EpicSki › The Barking Bear Forums › Mountain/Resort Related Forums › Resorts, Conditions & Travel › Another early season question: Squaw/North Tahoe
New Posts  All Forums:Forum Nav:

Another early season question: Squaw/North Tahoe

post #1 of 16
Thread Starter 

I thought the weekend of December 15th at Alta would be my first weekend out, but I might be able to hit Squaw or another N. Tahoe resort the weekend of the 6th-7th.

 

Couple of questions:

1. What could I expect for Squaw the 2nd weekend of December?

2. Should I consider another North Tahoe resort given the time of year?

 

Thanks in advance for any feedback!

post #2 of 16

Squaw is a very steep mountain, needs a 6 foot base for what most people attracted to the place want to ski.  Dec. 6-7 is way early; you would have to be very lucky.  I'm guessing you're in the area on business and would like to tack on a ski weekend.  This is not a smart idea if on your own dime.

 

Alpine Meadows and Sugar Bowl have higher base elevations, get as much snow as Squaw and will ski better on 3-4 feet of snow.  Kirkwood is higher yet, on average the best bet for snow conditions, not sure if you're logistically confined to north shore.   But even at these places it's early, so save your $ for a more reliable time of the season unless the cost is subsidized.

post #3 of 16

you cant get to kirkwood from north lake in winter unless you drive like 3 1/2 hours. But like Tony Crocker said, you would have to be very lucky to ski what squaw has to offer in early December.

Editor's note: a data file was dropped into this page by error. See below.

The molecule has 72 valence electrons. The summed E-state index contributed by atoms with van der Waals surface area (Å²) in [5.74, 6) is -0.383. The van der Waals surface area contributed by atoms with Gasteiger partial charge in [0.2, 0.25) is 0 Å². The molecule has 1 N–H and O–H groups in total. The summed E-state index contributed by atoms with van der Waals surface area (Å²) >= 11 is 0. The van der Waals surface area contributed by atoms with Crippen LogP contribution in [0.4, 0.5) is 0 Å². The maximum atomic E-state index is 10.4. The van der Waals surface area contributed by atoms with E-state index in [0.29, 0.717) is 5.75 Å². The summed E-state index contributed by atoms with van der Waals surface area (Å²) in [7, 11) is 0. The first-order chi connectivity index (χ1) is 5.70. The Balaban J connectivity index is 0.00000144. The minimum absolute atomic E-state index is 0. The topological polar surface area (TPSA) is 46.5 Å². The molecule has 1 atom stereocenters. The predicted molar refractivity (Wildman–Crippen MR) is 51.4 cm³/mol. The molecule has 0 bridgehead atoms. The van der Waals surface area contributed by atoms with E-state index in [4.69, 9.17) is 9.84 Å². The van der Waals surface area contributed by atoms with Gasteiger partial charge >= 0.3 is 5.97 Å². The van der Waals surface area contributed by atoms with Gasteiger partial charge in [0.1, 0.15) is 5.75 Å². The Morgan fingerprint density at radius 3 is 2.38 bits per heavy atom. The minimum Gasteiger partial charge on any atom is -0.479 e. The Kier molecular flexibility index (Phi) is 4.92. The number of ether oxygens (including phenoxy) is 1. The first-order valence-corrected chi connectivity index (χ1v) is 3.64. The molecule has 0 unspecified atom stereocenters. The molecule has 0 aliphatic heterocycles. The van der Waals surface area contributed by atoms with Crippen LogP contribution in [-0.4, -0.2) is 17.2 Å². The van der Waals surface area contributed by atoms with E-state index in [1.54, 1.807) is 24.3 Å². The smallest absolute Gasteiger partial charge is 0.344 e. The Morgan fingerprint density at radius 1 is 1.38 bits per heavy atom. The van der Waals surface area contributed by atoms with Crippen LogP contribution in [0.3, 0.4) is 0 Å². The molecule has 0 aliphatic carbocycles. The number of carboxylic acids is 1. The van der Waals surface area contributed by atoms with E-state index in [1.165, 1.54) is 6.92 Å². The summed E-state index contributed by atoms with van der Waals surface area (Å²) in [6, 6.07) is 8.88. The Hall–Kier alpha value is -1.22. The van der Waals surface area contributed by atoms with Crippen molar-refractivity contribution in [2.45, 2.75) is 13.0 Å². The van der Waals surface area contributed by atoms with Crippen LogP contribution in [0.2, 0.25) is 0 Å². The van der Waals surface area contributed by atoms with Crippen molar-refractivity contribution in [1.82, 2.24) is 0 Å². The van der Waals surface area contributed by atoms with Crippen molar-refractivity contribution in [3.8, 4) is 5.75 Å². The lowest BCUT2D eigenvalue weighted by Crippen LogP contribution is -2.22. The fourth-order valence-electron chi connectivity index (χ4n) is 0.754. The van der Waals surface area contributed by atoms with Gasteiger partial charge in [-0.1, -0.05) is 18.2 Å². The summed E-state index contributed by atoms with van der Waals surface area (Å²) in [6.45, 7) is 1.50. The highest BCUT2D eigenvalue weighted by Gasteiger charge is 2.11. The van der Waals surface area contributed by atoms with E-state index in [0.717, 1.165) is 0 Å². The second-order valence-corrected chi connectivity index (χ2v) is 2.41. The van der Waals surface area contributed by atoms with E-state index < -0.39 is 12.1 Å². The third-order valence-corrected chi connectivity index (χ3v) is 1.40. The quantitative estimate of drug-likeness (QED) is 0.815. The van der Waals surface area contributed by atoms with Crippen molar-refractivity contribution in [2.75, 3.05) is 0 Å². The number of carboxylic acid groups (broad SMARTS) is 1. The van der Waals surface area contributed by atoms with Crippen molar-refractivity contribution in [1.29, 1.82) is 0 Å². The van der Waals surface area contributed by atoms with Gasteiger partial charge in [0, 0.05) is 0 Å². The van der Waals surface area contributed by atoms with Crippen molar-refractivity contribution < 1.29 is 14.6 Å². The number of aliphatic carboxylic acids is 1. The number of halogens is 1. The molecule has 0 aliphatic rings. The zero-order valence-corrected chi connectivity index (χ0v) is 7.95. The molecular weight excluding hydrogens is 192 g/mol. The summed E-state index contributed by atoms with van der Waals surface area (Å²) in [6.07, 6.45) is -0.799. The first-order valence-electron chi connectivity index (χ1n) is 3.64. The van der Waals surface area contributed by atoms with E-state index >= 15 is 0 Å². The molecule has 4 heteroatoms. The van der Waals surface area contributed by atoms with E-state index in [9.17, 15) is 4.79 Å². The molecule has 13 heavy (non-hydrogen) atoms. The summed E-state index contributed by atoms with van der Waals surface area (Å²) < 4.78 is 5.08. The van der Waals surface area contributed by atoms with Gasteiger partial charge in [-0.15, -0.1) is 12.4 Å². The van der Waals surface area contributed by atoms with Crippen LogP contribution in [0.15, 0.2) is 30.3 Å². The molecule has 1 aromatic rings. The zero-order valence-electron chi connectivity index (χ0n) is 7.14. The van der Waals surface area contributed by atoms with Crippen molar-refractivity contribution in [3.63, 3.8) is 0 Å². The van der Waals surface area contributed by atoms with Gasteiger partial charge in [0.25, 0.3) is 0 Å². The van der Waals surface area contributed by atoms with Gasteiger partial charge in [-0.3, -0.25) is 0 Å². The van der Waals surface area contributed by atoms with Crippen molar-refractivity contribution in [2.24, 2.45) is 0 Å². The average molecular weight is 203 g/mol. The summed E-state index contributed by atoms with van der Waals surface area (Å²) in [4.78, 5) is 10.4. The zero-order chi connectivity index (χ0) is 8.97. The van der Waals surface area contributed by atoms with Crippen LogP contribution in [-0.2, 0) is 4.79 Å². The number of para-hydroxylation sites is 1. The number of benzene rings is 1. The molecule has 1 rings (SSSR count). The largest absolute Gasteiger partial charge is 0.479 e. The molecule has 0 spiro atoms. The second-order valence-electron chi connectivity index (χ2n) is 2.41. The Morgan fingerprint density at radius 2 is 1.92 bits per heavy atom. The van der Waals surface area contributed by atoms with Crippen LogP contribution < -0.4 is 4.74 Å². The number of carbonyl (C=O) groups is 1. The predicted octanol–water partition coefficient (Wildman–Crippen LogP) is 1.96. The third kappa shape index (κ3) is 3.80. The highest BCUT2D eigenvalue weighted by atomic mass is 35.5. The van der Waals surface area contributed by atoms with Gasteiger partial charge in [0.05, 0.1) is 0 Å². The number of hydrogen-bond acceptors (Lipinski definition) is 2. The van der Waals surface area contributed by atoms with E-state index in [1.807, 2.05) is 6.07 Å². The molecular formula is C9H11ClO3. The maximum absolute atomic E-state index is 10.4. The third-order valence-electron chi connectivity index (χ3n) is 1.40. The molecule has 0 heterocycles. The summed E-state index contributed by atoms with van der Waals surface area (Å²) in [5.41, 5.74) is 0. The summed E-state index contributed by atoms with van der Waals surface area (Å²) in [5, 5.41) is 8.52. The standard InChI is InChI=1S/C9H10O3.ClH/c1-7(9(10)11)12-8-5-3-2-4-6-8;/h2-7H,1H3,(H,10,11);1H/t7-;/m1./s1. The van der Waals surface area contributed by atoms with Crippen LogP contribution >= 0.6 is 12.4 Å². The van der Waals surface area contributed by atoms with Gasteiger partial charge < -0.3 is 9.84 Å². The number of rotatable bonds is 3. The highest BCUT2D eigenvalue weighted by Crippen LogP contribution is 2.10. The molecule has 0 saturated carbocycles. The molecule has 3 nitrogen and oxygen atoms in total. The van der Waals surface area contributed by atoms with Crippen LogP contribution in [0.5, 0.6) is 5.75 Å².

Heavenly isin southlake, but it does have the world best snowmaking system, so you cant fail there...so it might be worth going to sleep waking up an hour and a half earlier to compinsate for the drive

post #4 of 16

I'll be at Squaw then, but that's because we all have season passes and my kids are in the ski program there.  Otherwise, I would not plan a trip then.  Last season, it was a WROD of man-made snow.  The season before, it wasn't half bad.

 

If it's someone else's money and you're going to be in the area anyway, just make a last-minute decision based on conditions.  Last year, Northstar's snowmaking was superior.  This year, Squaw has new snowmaking equipment.

 

Last year, Alpine did indeed have more terrain open in the early season.  To me, it wasn't very fun terrain.  I thought Squaw was the lesser of the two evils my pass worked at.

post #5 of 16
Quote:
it does have the world best snowmaking system

Overrated. Heavenly was 4% open at New Year's last season.  If I were flying across the country I would be looking for where there was natural snow.  It might be worth staying at South Shore if you decide to ski Sierra and Kirkwood.

 

It's a complex question what makes a great snowmaking system.

1) Acreage of coverage?  Doesn't mean as much as how fast can you make snow when the weather cooperates. So I think...

2) Water capacity is perhaps the most important.  I suspect some of the eastern leaders like Hunter, Sunday River or Killington may take the honors here.  These places open a lot of terrain on 3-4 days of 24-hour snowmaking.